Power Engineering and Renewable Energies. Hochschule Mannheim. Accessed November 3, 2013. http://www.english.hs-mannheim.de/study-programmes/bachelor-courses/power-engineering-and-renewable-energies.html

Solar Energy Engineering. Engineering.com Library. Accessed October 18, 2013. http://www.engineering.com/SustainableEngineering/RenewableEnergyEngineering/SolarEnergyEngineering.aspx

Thomas, R, and S. Sydenham. Wind Energy. Kid Cyber. Accessed October 18, 2013. http://www.kidcyber.com.au/topics/windenerg.htm

Tug of War—Renewable vs. Non-Renewable Energy. Last updated October 23, 2012. Glacial Energy. Accessed November 8, 2013. http://blog.glacialenergy.com/2012/10/23/tug-of-war-renewable-vs-non-renewable-energy/

Types of Energy. Kids Zone, EnWin Utilities Ltd. Accessed October 23, 2013. http://www.enwin.com/kids/electricity/types_of_energy.cfm

What Is Aerodynamics? Last updated September 3, 2013. NASA Knows! (Grades K-4). Accessed October 18, 2013. http://www.nasa.gov/audience/forstudents/k-4/stories/nasa-knows/what-is-aerodynamics-k4.html

Wind Energy. Chapter 16, Energy Story. Energy Quest, California Energy Commission. Accessed November 18, 2013. http://www.energyquest.ca.gov/story/chapter16.html

Wind Energy. Last updated January 28, 2013. U.S. Environmental Protection Agency. Accessed October 2013. http://www.epa.gov/climate/climatechange/kids/solutions/technologies/wind.html; new page: http://www3.epa.gov/climatechange/kids/solutions/technologies/wind.html

Wind Energy Engineer. Science Buddies. Accessed October 18, 2013. http://www.sciencebuddies.org/science-engineering-careers/engineering/wind-energy-engineer

Other Related Information

Following is a brief list and description of several types of engineers who are innovating in the field of renewable energy and sustainable environments:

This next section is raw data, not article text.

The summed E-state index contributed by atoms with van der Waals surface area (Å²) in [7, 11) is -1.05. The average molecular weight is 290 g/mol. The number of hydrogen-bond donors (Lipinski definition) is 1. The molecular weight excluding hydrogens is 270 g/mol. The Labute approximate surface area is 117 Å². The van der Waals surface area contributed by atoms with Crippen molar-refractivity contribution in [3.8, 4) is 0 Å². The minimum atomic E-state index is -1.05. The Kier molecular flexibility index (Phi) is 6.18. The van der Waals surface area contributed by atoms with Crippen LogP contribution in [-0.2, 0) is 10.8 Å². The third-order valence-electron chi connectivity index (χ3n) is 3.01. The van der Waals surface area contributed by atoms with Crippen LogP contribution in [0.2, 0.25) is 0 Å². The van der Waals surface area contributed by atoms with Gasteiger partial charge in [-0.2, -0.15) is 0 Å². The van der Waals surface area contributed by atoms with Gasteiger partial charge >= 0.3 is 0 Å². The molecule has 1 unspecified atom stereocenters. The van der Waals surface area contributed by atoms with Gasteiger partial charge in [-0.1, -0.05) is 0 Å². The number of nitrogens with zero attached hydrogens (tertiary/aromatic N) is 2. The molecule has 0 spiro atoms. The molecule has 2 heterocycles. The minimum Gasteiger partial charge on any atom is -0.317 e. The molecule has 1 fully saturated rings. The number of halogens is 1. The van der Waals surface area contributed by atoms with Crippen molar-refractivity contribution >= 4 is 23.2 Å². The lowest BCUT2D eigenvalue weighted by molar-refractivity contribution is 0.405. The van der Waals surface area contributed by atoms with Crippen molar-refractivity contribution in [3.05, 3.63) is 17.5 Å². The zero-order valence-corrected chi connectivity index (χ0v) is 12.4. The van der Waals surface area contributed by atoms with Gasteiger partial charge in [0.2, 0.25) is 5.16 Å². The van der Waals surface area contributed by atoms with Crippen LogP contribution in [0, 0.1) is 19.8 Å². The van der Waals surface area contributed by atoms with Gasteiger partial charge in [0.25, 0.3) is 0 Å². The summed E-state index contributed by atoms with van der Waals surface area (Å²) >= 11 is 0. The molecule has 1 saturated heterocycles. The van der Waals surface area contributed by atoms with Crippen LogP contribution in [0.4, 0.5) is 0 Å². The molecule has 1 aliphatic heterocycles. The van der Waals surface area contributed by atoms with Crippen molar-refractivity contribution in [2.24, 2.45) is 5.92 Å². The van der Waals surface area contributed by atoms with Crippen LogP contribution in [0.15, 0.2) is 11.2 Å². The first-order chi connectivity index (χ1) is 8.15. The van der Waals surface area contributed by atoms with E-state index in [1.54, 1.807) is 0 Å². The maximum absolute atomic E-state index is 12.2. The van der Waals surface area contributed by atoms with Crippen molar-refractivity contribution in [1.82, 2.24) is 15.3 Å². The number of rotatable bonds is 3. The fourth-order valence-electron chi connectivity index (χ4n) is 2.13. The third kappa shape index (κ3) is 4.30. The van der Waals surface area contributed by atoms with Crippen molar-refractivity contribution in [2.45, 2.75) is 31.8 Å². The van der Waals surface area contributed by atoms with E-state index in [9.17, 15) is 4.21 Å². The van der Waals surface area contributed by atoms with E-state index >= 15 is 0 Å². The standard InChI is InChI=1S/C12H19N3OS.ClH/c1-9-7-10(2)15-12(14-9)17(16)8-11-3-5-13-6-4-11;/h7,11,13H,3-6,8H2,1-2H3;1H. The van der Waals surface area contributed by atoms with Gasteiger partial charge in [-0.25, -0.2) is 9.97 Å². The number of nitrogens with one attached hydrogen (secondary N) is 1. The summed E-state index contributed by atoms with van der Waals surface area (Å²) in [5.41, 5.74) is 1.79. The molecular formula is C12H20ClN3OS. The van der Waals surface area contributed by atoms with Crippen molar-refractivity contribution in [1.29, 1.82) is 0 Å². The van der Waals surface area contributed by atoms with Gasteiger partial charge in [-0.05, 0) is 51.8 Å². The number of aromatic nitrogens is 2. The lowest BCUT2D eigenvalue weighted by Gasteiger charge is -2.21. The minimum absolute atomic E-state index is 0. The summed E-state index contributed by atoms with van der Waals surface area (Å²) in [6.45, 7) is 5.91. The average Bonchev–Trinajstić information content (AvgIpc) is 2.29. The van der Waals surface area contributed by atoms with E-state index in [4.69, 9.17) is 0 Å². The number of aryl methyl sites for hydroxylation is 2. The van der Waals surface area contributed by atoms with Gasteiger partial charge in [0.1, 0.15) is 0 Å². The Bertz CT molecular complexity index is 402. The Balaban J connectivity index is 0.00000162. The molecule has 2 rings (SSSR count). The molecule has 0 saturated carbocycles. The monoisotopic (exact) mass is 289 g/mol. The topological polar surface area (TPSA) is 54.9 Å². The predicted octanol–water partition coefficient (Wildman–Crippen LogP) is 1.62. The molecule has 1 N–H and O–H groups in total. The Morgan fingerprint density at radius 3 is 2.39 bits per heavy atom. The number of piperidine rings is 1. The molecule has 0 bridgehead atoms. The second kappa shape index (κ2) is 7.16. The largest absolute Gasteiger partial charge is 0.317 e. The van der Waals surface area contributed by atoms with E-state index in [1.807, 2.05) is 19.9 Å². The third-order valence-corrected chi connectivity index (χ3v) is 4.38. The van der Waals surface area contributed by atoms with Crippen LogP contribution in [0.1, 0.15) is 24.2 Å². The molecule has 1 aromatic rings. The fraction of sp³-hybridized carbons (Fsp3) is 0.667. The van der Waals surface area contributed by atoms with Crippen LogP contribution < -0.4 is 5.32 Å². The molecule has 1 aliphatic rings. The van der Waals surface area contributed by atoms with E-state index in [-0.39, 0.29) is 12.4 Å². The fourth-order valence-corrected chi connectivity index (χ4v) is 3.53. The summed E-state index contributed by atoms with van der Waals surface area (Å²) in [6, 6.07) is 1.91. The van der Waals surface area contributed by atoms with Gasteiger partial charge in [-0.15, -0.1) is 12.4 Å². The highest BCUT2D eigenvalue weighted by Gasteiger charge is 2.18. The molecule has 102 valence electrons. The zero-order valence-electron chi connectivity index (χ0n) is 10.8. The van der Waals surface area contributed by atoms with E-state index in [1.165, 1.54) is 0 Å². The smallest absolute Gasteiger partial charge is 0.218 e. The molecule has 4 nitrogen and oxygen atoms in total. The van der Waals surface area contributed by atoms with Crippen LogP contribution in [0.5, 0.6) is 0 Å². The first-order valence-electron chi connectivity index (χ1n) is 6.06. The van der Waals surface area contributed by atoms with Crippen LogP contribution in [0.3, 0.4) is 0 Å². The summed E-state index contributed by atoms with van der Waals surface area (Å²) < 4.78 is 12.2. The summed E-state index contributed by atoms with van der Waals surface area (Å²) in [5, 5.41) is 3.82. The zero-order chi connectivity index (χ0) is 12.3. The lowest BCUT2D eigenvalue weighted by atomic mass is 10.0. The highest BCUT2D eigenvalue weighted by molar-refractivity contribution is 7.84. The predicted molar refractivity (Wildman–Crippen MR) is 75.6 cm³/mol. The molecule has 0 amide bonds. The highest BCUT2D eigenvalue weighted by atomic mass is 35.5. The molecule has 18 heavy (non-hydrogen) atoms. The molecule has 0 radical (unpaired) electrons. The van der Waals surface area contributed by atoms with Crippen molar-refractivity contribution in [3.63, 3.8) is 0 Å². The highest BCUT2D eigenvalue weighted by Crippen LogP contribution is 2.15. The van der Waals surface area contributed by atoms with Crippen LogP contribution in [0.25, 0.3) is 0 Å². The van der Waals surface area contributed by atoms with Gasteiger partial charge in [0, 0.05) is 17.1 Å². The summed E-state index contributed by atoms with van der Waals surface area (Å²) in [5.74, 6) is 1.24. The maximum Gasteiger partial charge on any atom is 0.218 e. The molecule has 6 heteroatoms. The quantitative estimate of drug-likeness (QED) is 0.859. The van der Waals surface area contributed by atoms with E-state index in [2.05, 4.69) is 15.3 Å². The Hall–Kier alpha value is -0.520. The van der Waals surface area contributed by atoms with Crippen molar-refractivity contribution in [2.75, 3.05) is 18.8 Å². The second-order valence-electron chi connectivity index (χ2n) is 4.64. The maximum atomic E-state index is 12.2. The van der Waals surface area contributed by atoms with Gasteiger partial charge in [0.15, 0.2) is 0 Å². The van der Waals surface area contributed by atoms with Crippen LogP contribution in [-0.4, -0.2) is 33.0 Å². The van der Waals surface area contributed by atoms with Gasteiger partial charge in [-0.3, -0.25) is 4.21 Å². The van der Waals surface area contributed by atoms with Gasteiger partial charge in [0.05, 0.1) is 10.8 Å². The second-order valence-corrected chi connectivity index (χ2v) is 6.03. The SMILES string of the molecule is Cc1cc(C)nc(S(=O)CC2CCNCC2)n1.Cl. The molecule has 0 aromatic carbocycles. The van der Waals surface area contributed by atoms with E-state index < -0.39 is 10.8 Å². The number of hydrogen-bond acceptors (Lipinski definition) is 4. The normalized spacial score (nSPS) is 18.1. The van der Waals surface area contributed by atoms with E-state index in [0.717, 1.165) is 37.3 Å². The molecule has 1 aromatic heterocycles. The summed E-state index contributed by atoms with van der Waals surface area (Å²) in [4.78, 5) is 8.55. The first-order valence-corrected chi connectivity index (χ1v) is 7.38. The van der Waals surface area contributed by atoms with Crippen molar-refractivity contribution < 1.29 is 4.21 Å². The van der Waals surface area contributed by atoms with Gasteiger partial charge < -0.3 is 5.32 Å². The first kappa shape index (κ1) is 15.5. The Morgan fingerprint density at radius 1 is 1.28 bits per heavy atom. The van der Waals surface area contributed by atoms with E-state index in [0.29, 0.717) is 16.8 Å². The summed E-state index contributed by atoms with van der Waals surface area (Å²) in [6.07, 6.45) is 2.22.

• Energy engineers are working towards finding more efficient and cleaner methods to supply and transmit energy in all of its different forms in order to meet the world's energy demands. Energy engineers such as solar and wind energy engineers improve existing energy generation methods to include renewable solar and wind harvesting technologies such as solar panels and wind turbines.
  • Solar energy engineers work with physicists, chemical engineers and materials scientists to improve efficiency in harvesting solar energy (light and heat energy generated from the sun) to improve the viability of using solar panels and other solar technologies.
  • Wind energy engineers analyze wind speed and wind direction in order to evolve the technology and determine the best locations to harvest wind energy from wind turbines.
  • Environmental engineers study the Earth's natural environment in order to develop solutions towards improving better habitation conditions for humans and the planet's other organisms. In the field of renewable energy and sustainable environments, environmental engineers develop better renewable energy technologies to harvest energy in its most natural forms such as solar, wind, tidal (water), biomass and geothermal.
  • Electrical/power engineers study the generation, transmission and distribution of electrical energy to supply electrical power to homes and businesses. With the increasing global demand for energy, especially for more electricity and electrical power, comes the need to create a new field of study for renewable electrical energy in order to meet the high energy demands. Electrical and power engineers are innovating the next generation of renewable electrical energy by researching the processes of converting harvested renewable energy into electrical energy, which can be used for every day electricity use such as powering homes, lights, computers and possibly cars in the near future.
  • Mechanical engineers traditionally analyze, design and manufacture mechanical systems such as machines and engines. Yet, mechanical engineering is a broad field of study and has a role in almost every engineering discipline. Mechanical engineers have an increasing responsibility to optimize the cost of energy and energy sources for which they design mechanical systems. Their technical skills are greatly needed to select and implement the most efficient energy sources.

Contributors

Gisselle Cunningham, Russell Holstein, Lindrick Outerbridge

Copyright

© 2015 by Regents of the University of Colorado; original © 2013 Polytechnic Institute of New York University

Supporting Program

AMPS GK-12 Program, Polytechnic Institute of New York University

Acknowledgements

This activity was developed by the Applying Mechatronics to Promote Science (AMPS) Program funded by National Science Foundation GK-12 grant no. 0741714. However, these contents do not necessarily represent the policies of the NSF, and you should not assume endorsement by the federal government.

Last modified: May 27, 2017